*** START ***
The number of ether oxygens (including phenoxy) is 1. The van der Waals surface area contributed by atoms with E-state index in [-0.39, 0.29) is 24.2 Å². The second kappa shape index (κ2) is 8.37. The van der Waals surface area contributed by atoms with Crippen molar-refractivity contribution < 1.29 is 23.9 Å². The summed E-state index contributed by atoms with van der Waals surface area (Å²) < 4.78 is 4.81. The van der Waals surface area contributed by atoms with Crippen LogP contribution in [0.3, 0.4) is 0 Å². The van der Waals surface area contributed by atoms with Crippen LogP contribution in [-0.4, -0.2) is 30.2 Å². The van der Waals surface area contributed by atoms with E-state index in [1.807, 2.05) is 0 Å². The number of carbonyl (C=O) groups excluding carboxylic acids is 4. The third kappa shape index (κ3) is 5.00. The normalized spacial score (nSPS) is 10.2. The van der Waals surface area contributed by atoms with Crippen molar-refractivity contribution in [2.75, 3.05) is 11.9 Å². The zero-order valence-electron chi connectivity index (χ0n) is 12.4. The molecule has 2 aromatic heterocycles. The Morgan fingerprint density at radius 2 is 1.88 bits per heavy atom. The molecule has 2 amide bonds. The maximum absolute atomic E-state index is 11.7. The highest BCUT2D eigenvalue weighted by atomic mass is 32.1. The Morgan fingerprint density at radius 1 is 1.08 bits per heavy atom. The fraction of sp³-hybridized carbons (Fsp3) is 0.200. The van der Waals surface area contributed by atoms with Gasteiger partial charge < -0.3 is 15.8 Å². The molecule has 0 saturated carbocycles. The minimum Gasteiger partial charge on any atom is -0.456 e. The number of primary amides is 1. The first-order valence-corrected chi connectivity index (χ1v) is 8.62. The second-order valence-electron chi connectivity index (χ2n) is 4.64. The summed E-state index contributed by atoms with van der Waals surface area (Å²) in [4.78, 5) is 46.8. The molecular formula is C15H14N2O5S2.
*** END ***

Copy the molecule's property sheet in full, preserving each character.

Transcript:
The number of ether oxygens (including phenoxy) is 1. The van der Waals surface area contributed by atoms with E-state index in [-0.39, 0.29) is 24.2 Å². The second kappa shape index (κ2) is 8.37. The van der Waals surface area contributed by atoms with Crippen molar-refractivity contribution < 1.29 is 23.9 Å². The summed E-state index contributed by atoms with van der Waals surface area (Å²) < 4.78 is 4.81. The van der Waals surface area contributed by atoms with Crippen LogP contribution in [0.3, 0.4) is 0 Å². The van der Waals surface area contributed by atoms with Crippen LogP contribution in [-0.4, -0.2) is 30.2 Å². The van der Waals surface area contributed by atoms with E-state index in [1.807, 2.05) is 0 Å². The number of carbonyl (C=O) groups excluding carboxylic acids is 4. The third kappa shape index (κ3) is 5.00. The normalized spacial score (nSPS) is 10.2. The van der Waals surface area contributed by atoms with Crippen molar-refractivity contribution in [2.75, 3.05) is 11.9 Å². The zero-order valence-electron chi connectivity index (χ0n) is 12.4. The molecule has 2 aromatic heterocycles. The Morgan fingerprint density at radius 2 is 1.88 bits per heavy atom. The molecule has 2 amide bonds. The maximum absolute atomic E-state index is 11.7. The highest BCUT2D eigenvalue weighted by atomic mass is 32.1. The Morgan fingerprint density at radius 1 is 1.08 bits per heavy atom. The fraction of sp³-hybridized carbons (Fsp3) is 0.200. The van der Waals surface area contributed by atoms with Gasteiger partial charge < -0.3 is 15.8 Å². The molecule has 0 saturated carbocycles. The minimum Gasteiger partial charge on any atom is -0.456 e. The number of primary amides is 1. The first-order valence-corrected chi connectivity index (χ1v) is 8.62. The second-order valence-electron chi connectivity index (χ2n) is 4.64. The summed E-state index contributed by atoms with van der Waals surface area (Å²) in [4.78, 5) is 46.8. The molecular formula is C15H14N2O5S2.